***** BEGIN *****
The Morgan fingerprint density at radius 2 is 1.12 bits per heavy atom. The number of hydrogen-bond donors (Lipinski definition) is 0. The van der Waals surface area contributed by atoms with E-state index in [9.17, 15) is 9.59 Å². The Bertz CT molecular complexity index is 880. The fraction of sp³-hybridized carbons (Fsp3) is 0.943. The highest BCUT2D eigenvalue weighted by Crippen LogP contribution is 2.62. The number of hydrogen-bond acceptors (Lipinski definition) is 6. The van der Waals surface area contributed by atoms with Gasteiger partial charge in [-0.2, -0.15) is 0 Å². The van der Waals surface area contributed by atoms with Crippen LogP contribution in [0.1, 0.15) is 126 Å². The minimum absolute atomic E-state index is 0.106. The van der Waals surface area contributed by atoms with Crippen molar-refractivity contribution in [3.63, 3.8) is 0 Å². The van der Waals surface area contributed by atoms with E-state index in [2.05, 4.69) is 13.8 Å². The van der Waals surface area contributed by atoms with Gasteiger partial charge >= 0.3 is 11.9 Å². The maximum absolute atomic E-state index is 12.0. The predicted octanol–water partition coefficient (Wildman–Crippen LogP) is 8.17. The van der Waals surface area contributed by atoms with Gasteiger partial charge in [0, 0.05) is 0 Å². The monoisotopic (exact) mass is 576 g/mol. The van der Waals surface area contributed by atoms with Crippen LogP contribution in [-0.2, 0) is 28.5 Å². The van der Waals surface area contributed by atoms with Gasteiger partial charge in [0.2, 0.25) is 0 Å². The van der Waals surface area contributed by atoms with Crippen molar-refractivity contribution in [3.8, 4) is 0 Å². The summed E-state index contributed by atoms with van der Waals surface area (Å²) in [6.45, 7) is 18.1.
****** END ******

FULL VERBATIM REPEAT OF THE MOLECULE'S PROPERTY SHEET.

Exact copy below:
The Morgan fingerprint density at radius 2 is 1.12 bits per heavy atom. The number of hydrogen-bond donors (Lipinski definition) is 0. The van der Waals surface area contributed by atoms with E-state index in [9.17, 15) is 9.59 Å². The Bertz CT molecular complexity index is 880. The fraction of sp³-hybridized carbons (Fsp3) is 0.943. The highest BCUT2D eigenvalue weighted by Crippen LogP contribution is 2.62. The number of hydrogen-bond acceptors (Lipinski definition) is 6. The van der Waals surface area contributed by atoms with Gasteiger partial charge in [-0.2, -0.15) is 0 Å². The van der Waals surface area contributed by atoms with Crippen LogP contribution in [0.1, 0.15) is 126 Å². The minimum absolute atomic E-state index is 0.106. The van der Waals surface area contributed by atoms with Crippen molar-refractivity contribution in [3.63, 3.8) is 0 Å². The van der Waals surface area contributed by atoms with E-state index in [2.05, 4.69) is 13.8 Å². The van der Waals surface area contributed by atoms with Gasteiger partial charge >= 0.3 is 11.9 Å². The maximum absolute atomic E-state index is 12.0. The predicted octanol–water partition coefficient (Wildman–Crippen LogP) is 8.17. The van der Waals surface area contributed by atoms with Gasteiger partial charge in [0, 0.05) is 0 Å². The monoisotopic (exact) mass is 576 g/mol. The van der Waals surface area contributed by atoms with Crippen LogP contribution in [-0.2, 0) is 28.5 Å². The van der Waals surface area contributed by atoms with Gasteiger partial charge in [0.2, 0.25) is 0 Å². The van der Waals surface area contributed by atoms with Crippen molar-refractivity contribution in [3.8, 4) is 0 Å². The summed E-state index contributed by atoms with van der Waals surface area (Å²) in [6.45, 7) is 18.1.